observation found therein nor what logically follows from the various observations made in it. According to the learned counsel for the petitioner the finding recorded in para No.13 could not be recorded as a precedent to hold that reserved category candidate could be given right to contest against the post reserved for general category.
Learned counsel for the petitioner thereafter placed reliance on the judgment of Hon'ble Supreme Court in the case of Vemareddy Kumaraswamy Reddy & Anr. Vs. State of A.P. JT 2006 (2) SC 361 to contend that where the words of statute are unambiguous and clear and the intention of the legislature is clearly conveyed there is no scope for the court to innovate or take upon itself the task of amending or altering statutory provisions. The contention of the learned counsel for the petitioner therefore was that once Section 10 (5) of the Act lays down the rotation for filling the post of President it is not open to read into general category any other category for the purposes of election.
Mr. Arun Jain, learned counsel appearing for respondent No.4 controverted the arguments raised by the learned counsel for the petitioner by making reference to para No.13 of the judgment in Kasambhai F.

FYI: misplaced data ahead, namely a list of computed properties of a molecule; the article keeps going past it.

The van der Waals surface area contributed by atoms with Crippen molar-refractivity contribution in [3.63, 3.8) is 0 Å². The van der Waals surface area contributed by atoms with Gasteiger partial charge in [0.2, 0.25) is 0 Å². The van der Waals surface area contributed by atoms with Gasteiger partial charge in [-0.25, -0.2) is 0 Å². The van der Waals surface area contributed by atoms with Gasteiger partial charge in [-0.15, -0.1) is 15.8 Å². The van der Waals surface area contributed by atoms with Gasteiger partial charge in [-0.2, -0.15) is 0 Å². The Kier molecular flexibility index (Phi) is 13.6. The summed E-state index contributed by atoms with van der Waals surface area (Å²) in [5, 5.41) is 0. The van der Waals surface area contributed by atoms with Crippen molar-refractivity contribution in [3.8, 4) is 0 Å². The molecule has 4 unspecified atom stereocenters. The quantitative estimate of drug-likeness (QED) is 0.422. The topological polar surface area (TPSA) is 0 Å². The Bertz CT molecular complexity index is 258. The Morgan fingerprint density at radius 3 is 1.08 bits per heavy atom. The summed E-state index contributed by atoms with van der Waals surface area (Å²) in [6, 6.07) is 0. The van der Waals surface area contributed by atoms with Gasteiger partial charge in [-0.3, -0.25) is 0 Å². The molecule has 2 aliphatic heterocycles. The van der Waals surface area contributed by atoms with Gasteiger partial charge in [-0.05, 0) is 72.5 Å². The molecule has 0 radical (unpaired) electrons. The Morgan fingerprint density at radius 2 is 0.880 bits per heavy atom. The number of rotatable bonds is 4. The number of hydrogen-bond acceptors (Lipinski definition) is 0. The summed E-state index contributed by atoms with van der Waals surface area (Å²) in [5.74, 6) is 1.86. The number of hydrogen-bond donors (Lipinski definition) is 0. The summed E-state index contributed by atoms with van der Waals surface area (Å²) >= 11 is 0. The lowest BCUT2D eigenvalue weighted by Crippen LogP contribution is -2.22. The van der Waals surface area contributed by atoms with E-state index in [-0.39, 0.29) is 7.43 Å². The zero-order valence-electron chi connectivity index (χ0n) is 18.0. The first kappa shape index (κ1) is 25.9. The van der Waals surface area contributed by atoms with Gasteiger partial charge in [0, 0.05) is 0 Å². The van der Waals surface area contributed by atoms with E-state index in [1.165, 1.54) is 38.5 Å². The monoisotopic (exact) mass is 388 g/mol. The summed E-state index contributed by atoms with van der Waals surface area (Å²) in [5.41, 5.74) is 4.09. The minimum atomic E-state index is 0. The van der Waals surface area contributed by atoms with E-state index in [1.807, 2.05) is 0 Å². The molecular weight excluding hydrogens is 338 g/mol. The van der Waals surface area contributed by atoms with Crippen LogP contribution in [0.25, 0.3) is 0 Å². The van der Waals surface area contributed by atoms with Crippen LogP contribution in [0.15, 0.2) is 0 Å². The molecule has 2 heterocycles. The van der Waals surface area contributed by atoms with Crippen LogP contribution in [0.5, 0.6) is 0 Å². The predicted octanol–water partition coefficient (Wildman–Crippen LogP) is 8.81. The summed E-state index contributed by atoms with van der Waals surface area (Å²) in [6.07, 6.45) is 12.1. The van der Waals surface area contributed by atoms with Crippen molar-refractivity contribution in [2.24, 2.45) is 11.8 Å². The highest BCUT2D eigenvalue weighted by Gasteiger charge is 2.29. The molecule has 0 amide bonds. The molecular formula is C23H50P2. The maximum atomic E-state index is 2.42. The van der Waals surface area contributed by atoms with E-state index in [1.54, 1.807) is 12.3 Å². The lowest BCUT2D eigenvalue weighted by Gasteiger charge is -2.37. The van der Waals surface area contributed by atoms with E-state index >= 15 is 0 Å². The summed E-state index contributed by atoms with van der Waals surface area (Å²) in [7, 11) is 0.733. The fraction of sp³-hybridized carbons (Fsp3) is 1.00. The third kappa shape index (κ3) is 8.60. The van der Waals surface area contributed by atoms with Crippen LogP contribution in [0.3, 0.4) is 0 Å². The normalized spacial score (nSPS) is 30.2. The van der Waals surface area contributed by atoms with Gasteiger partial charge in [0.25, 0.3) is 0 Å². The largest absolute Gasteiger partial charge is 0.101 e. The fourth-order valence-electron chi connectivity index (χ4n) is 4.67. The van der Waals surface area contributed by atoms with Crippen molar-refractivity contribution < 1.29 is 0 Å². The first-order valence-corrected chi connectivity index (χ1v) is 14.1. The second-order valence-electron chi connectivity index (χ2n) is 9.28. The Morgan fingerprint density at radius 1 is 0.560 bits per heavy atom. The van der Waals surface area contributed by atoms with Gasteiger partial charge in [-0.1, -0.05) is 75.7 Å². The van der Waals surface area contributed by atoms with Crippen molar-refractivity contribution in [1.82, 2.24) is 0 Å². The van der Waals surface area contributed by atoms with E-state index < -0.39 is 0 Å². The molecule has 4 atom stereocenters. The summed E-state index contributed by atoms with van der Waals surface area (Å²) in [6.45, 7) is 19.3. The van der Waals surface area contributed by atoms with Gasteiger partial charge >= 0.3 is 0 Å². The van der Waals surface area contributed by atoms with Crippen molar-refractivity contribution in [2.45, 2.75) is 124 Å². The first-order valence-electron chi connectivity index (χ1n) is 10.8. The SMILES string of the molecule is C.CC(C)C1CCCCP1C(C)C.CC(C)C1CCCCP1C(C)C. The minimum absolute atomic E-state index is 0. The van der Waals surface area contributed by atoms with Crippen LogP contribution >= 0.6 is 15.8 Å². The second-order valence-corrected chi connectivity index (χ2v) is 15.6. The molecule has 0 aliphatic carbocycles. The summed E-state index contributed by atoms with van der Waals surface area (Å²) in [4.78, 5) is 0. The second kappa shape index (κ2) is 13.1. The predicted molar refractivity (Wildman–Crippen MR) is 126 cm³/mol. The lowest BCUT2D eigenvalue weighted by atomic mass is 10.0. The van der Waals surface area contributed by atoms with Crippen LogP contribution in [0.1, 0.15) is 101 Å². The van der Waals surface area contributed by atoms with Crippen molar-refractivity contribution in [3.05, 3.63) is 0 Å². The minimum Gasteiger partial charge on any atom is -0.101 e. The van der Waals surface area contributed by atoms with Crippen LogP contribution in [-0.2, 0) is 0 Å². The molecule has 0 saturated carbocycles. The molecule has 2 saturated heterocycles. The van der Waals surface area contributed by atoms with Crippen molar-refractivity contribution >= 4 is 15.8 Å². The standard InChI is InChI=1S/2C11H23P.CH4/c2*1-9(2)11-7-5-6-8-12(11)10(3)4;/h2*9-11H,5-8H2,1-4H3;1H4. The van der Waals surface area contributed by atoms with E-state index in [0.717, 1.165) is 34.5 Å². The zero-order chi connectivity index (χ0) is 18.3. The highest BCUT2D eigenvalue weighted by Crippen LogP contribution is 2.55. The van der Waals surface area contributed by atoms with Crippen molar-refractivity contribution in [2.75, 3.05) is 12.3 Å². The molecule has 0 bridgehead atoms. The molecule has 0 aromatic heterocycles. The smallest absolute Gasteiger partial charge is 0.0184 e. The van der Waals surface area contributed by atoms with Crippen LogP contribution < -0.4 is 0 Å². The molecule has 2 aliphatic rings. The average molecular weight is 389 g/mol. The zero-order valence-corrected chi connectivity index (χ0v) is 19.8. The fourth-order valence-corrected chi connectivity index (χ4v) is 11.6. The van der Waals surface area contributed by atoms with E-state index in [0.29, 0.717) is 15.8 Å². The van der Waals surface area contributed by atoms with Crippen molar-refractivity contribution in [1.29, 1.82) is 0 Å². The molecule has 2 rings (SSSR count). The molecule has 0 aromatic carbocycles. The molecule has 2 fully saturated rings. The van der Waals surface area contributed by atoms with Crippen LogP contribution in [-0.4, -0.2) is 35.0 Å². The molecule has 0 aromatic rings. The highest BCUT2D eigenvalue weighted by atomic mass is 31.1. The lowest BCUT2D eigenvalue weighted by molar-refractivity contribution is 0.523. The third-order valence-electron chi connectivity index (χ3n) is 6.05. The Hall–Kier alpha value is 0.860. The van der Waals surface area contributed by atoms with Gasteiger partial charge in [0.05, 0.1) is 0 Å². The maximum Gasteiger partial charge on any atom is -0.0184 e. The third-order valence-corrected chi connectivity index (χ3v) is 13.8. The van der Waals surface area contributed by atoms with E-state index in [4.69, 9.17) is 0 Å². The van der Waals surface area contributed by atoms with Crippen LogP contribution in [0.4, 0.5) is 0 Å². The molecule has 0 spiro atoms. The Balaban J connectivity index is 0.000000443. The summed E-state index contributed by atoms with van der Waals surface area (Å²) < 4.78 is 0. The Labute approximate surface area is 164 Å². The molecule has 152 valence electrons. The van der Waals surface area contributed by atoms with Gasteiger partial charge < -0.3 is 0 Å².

Ghanchi's case (supra) to contend that the contention raised by the learned counsel for the petitioner stands settled by Hon'ble Supreme Court.
The contention of the learned counsel for the respondent was that it is not a mere observation but a clear finding recorded while interpreting the provisions of the Act and Rules. The learned counsel for the respondent thereafter placed reliance on the judgment of Hon'ble Supreme Court in the case of V.V.Giri Vs. D. Suri Dora and others AIR 1959 SC 1318, wherein it has been held as under
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" A member of the schedule tribe is entitled to contest for the reserved seat and for that purpose he can and must make the prescribed declaration; but it does not follow that because he claims the benefit of the reserved seat and conforms to the statutory requirement in that behalf, he is precluded from contesting the election, if necessary, for the general seat. The claim of eligibility for the reserved seat does not exclude the claim for the general seat; it is an additional claim and both the claims have to be decided on the basis that there is one election from the double-member constituency."